Shares of Sogou (NYSE:SOGO) tumbled more than 60% from their 52-week high in June due to concerns about the company's decelerating growth as it faces tough domestic rivals, a depreciating RMB, and trade tensions between the US and China. The Chinese tech company posted its third quarter numbers on Nov. 5, but its mixed results highlighted some tough headwinds.

Sogou's revenue grew 7% annually to $277 million, which missed estimates by about $5 million and marked its slowest growth since its IPO last year. Its non-GAAP net income fell 10% to $28 million, or $0.07 per ADS, which beat expectations by $0.07.

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Sogou expects its fourth quarter revenue to rise 5%-11% annually in dollar terms (11%-17% in RMB terms), which missed analyst expectations for 24% growth in US dollars. Sogou didn't provide any earnings guidance, but analysts expect a 20% drop -- which will likely be revised downwards due to the top line miss.

Trying to grow in Baidu's shadow

Sogou generated 92% of its revenue from its online search platform during the third quarter. Its total search revenue rose 13% annually to $255 million, fueled by better monetization and traffic growth. However, that growth was slightly throttled by a government-mandated 10-day suspension of Sogou's ad services in early July to "ensure compliance with government regulations."

Sogou's growth in search revenue looks decent, but its traffic acquisition costs (TAC) surged 58% annually to $135 million (49% of its revenue) due to price inflation and tougher competition. Sogou's TAC stayed roughly flat from the second quarter, but its total number of advertisers slipped 2% sequentially to 81,000 as its average revenue per advertiser fell 6% to $2,600.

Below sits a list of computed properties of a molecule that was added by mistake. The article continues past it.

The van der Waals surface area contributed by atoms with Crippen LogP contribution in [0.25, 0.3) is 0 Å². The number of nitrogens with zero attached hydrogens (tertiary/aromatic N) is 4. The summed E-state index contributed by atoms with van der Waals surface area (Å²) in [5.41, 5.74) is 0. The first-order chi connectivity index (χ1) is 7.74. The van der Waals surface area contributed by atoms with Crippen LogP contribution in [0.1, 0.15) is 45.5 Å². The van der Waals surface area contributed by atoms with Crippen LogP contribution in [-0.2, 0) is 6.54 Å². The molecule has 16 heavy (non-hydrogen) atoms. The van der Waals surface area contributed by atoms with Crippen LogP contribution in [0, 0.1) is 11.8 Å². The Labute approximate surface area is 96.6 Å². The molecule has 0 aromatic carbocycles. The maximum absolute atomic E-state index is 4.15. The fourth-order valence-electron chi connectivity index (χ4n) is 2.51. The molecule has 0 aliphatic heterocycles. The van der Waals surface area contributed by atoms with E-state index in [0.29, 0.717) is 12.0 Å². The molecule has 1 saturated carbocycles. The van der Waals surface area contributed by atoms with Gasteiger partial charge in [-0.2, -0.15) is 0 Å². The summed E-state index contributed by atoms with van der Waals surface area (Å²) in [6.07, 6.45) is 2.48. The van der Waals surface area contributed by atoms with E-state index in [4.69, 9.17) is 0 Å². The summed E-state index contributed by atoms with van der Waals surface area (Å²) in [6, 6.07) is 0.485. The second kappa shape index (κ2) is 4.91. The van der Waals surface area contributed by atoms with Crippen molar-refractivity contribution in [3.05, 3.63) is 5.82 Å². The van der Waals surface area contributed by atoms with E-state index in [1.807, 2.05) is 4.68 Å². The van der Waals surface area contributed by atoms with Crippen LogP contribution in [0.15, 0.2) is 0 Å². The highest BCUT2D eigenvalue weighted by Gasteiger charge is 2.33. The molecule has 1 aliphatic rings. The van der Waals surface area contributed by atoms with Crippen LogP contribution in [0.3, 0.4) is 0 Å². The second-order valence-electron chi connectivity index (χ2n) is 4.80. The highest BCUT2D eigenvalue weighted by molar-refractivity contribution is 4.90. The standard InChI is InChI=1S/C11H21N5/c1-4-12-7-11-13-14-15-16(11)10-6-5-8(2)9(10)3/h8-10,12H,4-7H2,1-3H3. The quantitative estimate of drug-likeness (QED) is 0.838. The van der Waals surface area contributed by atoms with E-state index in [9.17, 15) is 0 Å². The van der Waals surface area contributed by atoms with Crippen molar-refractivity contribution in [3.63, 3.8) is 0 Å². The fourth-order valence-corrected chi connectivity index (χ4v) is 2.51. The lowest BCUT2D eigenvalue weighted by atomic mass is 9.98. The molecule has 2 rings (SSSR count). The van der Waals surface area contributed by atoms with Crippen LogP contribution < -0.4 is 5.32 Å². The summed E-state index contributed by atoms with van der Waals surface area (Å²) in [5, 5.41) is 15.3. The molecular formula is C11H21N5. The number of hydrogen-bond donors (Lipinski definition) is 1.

In other words, Sogou is spending lots of cash to gain traffic, but the advertisers just aren't biting. That's probably because Sogou controls just 7% of China's online search market according to StatCounter. Baidu (NASDAQ:BIDU) controls 65% of the market, while Alibaba's Shenma ranks second with an 18% share.

Last quarter, Baidu's TAC rose just 25% annually and accounted for just 11% of its revenues. Its number of advertisers and revenue per advertiser also grew sequentially and annually, and it generates roughly 140% more revenue per advertiser than Sogou. Therefore Baidu isn't spending much cash to maintain its lead, but Sogou is spending an alarming amount of cash to preserve its tiny foothold.

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On the bright side, Sogou carved out a niche in third-party keyboards and voice searches with the Sogou Mobile Keyboard. That app -- which grew its daily active users (DAUs) 32% annually to 405 million during the quarter -- is also China's top voice search app and processes over 500 million voice queries daily.

Sogou could eventually leverage that app's strength to expand its search ecosystem. However, Baidu's Alexa-like DuerOS -- which had an installed base of 141 million hardware devices in September -- is already becoming a formidable rival.

Weighed down by uneven hardware sales

The rest of Sogou's revenue comes from its "other" businesses, which mainly consist of sales of AI-enabled hardware products like smart speakers, smartwatches, and translation devices. The unit's growth has been wobbly due to uneven demand for its devices and the discontinuation of its non-AI hardware.

Sogou's "other" revenues slid 33% annually to $21.3 million, mostly due to weaker sales of its smart hardware products. This indicates that Sogou's attempt to expand its search ecosystem with hardware could hit a brick wall as Baidu enlists more hardware makers into its DuerOS army.

We should recall that Sogou's TAC accounted for 78% of its cost of revenues during the quarter, which doesn't leave it much room to develop new hardware products. Sogou could try to partner with more third-party hardware makers to expand its ecosystem, but that could be tough to accomplish in Baidu's shadow.

The same old problems

Sogou is fighting a losing war against Baidu, which is clearly reflected in its decelerating sales growth, negative earnings growth, and surging expenses. Its gross margins (both GAAP and non-GAAP) contracted a whopping 12 percentage points annually to 37% during the quarter, and could slide even more as it tries to keep up with Baidu.

Sogou's stock looks inexpensive at 15 times forward earnings, but Baidu -- which has superior growth and a much wider moat -- trades at less than 18 times forward earnings. Therefore it still makes much more sense to buy Baidu than Sogou at these levels.

 

Leo Sun owns shares of Baidu. The Motley Fool owns shares of and recommends Baidu. The Motley Fool has a disclosure policy.